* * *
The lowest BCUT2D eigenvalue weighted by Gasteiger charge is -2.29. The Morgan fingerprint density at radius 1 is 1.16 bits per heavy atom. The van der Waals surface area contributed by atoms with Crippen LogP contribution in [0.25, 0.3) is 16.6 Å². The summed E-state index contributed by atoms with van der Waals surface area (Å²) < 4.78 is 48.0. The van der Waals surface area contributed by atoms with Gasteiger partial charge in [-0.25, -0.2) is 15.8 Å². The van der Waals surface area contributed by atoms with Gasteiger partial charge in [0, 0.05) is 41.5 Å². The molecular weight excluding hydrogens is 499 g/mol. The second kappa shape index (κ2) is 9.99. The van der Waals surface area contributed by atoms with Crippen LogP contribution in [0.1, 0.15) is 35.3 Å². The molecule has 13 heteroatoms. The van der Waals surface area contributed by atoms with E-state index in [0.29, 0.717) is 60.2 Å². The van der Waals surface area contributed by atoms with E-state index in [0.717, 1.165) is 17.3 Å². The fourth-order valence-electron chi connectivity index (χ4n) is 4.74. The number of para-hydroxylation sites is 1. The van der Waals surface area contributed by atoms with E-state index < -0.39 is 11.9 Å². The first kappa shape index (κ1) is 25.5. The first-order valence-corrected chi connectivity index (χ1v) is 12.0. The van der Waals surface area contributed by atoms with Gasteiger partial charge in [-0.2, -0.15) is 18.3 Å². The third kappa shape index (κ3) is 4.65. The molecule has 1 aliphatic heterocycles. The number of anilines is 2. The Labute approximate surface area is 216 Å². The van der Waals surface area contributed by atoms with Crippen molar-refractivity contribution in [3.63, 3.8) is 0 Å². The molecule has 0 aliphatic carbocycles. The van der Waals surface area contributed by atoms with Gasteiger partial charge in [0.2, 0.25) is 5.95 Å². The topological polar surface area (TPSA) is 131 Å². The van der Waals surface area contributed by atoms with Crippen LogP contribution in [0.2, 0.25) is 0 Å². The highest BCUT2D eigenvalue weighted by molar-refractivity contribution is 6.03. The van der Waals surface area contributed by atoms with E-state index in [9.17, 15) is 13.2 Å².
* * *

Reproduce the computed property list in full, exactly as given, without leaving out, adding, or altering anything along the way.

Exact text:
The lowest BCUT2D eigenvalue weighted by Gasteiger charge is -2.29. The Morgan fingerprint density at radius 1 is 1.16 bits per heavy atom. The van der Waals surface area contributed by atoms with Crippen LogP contribution in [0.25, 0.3) is 16.6 Å². The summed E-state index contributed by atoms with van der Waals surface area (Å²) < 4.78 is 48.0. The van der Waals surface area contributed by atoms with Gasteiger partial charge in [-0.25, -0.2) is 15.8 Å². The van der Waals surface area contributed by atoms with Gasteiger partial charge in [0, 0.05) is 41.5 Å². The molecular weight excluding hydrogens is 499 g/mol. The second kappa shape index (κ2) is 9.99. The van der Waals surface area contributed by atoms with Crippen LogP contribution in [0.1, 0.15) is 35.3 Å². The molecule has 13 heteroatoms. The van der Waals surface area contributed by atoms with E-state index in [0.29, 0.717) is 60.2 Å². The van der Waals surface area contributed by atoms with E-state index in [0.717, 1.165) is 17.3 Å². The fourth-order valence-electron chi connectivity index (χ4n) is 4.74. The number of para-hydroxylation sites is 1. The van der Waals surface area contributed by atoms with E-state index < -0.39 is 11.9 Å². The first kappa shape index (κ1) is 25.5. The first-order valence-corrected chi connectivity index (χ1v) is 12.0. The van der Waals surface area contributed by atoms with Gasteiger partial charge in [-0.2, -0.15) is 18.3 Å². The third kappa shape index (κ3) is 4.65. The molecule has 1 aliphatic heterocycles. The number of anilines is 2. The Labute approximate surface area is 216 Å². The van der Waals surface area contributed by atoms with Crippen molar-refractivity contribution in [3.63, 3.8) is 0 Å². The molecule has 0 aliphatic carbocycles. The van der Waals surface area contributed by atoms with Gasteiger partial charge in [0.2, 0.25) is 5.95 Å². The topological polar surface area (TPSA) is 131 Å². The van der Waals surface area contributed by atoms with Crippen LogP contribution in [0.2, 0.25) is 0 Å². The highest BCUT2D eigenvalue weighted by molar-refractivity contribution is 6.03. The van der Waals surface area contributed by atoms with E-state index in [9.17, 15) is 13.2 Å².